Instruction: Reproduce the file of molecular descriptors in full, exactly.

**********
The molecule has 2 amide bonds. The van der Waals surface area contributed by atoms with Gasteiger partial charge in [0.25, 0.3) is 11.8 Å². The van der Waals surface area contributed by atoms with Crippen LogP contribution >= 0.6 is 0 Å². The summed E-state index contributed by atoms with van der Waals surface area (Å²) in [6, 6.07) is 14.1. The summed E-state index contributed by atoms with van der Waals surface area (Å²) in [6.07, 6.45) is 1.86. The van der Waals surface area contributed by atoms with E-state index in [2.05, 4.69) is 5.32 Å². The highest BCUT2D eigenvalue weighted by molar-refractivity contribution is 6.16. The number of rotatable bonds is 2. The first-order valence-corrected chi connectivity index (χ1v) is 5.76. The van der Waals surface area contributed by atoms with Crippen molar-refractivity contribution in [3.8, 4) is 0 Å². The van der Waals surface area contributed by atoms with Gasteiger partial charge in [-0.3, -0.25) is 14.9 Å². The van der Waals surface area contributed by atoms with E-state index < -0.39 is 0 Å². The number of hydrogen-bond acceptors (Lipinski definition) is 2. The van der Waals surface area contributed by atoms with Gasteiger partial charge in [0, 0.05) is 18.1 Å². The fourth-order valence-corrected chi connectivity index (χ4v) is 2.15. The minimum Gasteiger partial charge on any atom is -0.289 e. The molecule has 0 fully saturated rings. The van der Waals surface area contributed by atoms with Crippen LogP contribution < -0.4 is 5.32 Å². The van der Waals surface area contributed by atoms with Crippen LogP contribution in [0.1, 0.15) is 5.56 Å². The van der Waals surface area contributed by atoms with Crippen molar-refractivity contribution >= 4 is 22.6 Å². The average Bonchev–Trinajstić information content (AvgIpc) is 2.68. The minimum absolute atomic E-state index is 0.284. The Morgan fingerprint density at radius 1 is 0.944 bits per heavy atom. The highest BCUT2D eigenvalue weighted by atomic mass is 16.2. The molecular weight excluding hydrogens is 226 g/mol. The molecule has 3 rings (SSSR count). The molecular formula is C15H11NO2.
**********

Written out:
The molecule has 2 amide bonds. The van der Waals surface area contributed by atoms with Gasteiger partial charge in [0.25, 0.3) is 11.8 Å². The van der Waals surface area contributed by atoms with Crippen LogP contribution >= 0.6 is 0 Å². The summed E-state index contributed by atoms with van der Waals surface area (Å²) in [6, 6.07) is 14.1. The summed E-state index contributed by atoms with van der Waals surface area (Å²) in [6.07, 6.45) is 1.86. The van der Waals surface area contributed by atoms with E-state index in [2.05, 4.69) is 5.32 Å². The highest BCUT2D eigenvalue weighted by molar-refractivity contribution is 6.16. The number of rotatable bonds is 2. The first-order valence-corrected chi connectivity index (χ1v) is 5.76. The van der Waals surface area contributed by atoms with Crippen molar-refractivity contribution in [3.8, 4) is 0 Å². The van der Waals surface area contributed by atoms with Gasteiger partial charge in [-0.3, -0.25) is 14.9 Å². The van der Waals surface area contributed by atoms with E-state index < -0.39 is 0 Å². The number of hydrogen-bond acceptors (Lipinski definition) is 2. The van der Waals surface area contributed by atoms with Gasteiger partial charge in [0, 0.05) is 18.1 Å². The fourth-order valence-corrected chi connectivity index (χ4v) is 2.15. The minimum Gasteiger partial charge on any atom is -0.289 e. The molecule has 0 fully saturated rings. The van der Waals surface area contributed by atoms with Crippen LogP contribution < -0.4 is 5.32 Å². The van der Waals surface area contributed by atoms with Crippen LogP contribution in [0.1, 0.15) is 5.56 Å². The van der Waals surface area contributed by atoms with Crippen molar-refractivity contribution >= 4 is 22.6 Å². The average Bonchev–Trinajstić information content (AvgIpc) is 2.68. The minimum absolute atomic E-state index is 0.284. The Morgan fingerprint density at radius 1 is 0.944 bits per heavy atom. The highest BCUT2D eigenvalue weighted by atomic mass is 16.2. The molecular weight excluding hydrogens is 226 g/mol. The molecule has 3 rings (SSSR count). The molecular formula is C15H11NO2.